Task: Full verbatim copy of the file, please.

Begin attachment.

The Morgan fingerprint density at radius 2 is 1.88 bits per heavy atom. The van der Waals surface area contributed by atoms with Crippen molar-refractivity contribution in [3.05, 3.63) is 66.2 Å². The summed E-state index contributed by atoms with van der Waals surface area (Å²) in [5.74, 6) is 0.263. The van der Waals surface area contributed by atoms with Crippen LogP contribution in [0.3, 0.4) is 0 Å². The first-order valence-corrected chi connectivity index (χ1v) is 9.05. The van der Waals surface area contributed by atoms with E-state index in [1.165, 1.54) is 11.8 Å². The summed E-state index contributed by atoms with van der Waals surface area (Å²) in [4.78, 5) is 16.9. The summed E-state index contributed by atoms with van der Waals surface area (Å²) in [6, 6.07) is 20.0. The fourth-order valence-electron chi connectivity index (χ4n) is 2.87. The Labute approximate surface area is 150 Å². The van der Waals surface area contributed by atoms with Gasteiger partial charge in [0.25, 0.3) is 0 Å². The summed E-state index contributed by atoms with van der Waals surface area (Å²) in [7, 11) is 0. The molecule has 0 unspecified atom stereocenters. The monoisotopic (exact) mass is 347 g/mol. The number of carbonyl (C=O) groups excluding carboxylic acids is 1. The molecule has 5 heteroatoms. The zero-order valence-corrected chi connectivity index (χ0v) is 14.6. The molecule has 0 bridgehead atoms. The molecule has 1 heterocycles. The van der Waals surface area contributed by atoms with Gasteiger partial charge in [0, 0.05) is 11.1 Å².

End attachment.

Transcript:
The Morgan fingerprint density at radius 2 is 1.88 bits per heavy atom. The van der Waals surface area contributed by atoms with Crippen molar-refractivity contribution in [3.05, 3.63) is 66.2 Å². The summed E-state index contributed by atoms with van der Waals surface area (Å²) in [5.74, 6) is 0.263. The van der Waals surface area contributed by atoms with Crippen LogP contribution in [0.3, 0.4) is 0 Å². The first-order valence-corrected chi connectivity index (χ1v) is 9.05. The van der Waals surface area contributed by atoms with E-state index in [1.165, 1.54) is 11.8 Å². The summed E-state index contributed by atoms with van der Waals surface area (Å²) in [4.78, 5) is 16.9. The summed E-state index contributed by atoms with van der Waals surface area (Å²) in [6, 6.07) is 20.0. The fourth-order valence-electron chi connectivity index (χ4n) is 2.87. The Labute approximate surface area is 150 Å². The van der Waals surface area contributed by atoms with Gasteiger partial charge in [0.25, 0.3) is 0 Å². The summed E-state index contributed by atoms with van der Waals surface area (Å²) in [7, 11) is 0. The molecule has 0 unspecified atom stereocenters. The monoisotopic (exact) mass is 347 g/mol. The number of carbonyl (C=O) groups excluding carboxylic acids is 1. The molecule has 5 heteroatoms. The zero-order valence-corrected chi connectivity index (χ0v) is 14.6. The molecule has 0 bridgehead atoms. The molecule has 1 heterocycles. The van der Waals surface area contributed by atoms with Gasteiger partial charge in [0, 0.05) is 11.1 Å².